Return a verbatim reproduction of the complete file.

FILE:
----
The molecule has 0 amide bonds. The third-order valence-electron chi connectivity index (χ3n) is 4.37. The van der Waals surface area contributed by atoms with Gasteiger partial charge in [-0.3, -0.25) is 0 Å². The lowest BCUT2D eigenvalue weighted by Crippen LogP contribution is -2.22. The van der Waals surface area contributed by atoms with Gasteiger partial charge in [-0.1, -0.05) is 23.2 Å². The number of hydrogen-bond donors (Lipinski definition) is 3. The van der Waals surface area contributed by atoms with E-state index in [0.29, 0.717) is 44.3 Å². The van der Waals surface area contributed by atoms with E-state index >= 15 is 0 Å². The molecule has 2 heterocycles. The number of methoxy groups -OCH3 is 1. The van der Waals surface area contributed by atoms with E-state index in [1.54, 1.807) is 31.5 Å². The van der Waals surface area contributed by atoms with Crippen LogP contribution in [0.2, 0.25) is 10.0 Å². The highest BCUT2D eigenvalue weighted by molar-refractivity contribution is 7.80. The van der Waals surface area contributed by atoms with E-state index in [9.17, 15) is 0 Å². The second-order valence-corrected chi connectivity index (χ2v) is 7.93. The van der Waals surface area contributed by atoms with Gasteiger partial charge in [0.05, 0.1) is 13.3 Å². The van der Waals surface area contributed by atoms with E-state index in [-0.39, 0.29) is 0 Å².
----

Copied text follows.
The molecule has 0 amide bonds. The third-order valence-electron chi connectivity index (χ3n) is 4.37. The van der Waals surface area contributed by atoms with Gasteiger partial charge in [-0.3, -0.25) is 0 Å². The lowest BCUT2D eigenvalue weighted by Crippen LogP contribution is -2.22. The van der Waals surface area contributed by atoms with Gasteiger partial charge in [-0.1, -0.05) is 23.2 Å². The number of hydrogen-bond donors (Lipinski definition) is 3. The van der Waals surface area contributed by atoms with E-state index in [0.29, 0.717) is 44.3 Å². The van der Waals surface area contributed by atoms with E-state index >= 15 is 0 Å². The molecule has 2 heterocycles. The number of methoxy groups -OCH3 is 1. The van der Waals surface area contributed by atoms with E-state index in [1.54, 1.807) is 31.5 Å². The van der Waals surface area contributed by atoms with Crippen LogP contribution in [0.2, 0.25) is 10.0 Å². The highest BCUT2D eigenvalue weighted by molar-refractivity contribution is 7.80. The van der Waals surface area contributed by atoms with E-state index in [9.17, 15) is 0 Å². The second-order valence-corrected chi connectivity index (χ2v) is 7.93. The van der Waals surface area contributed by atoms with Gasteiger partial charge in [0.05, 0.1) is 13.3 Å². The van der Waals surface area contributed by atoms with E-state index in [-0.39, 0.29) is 0 Å².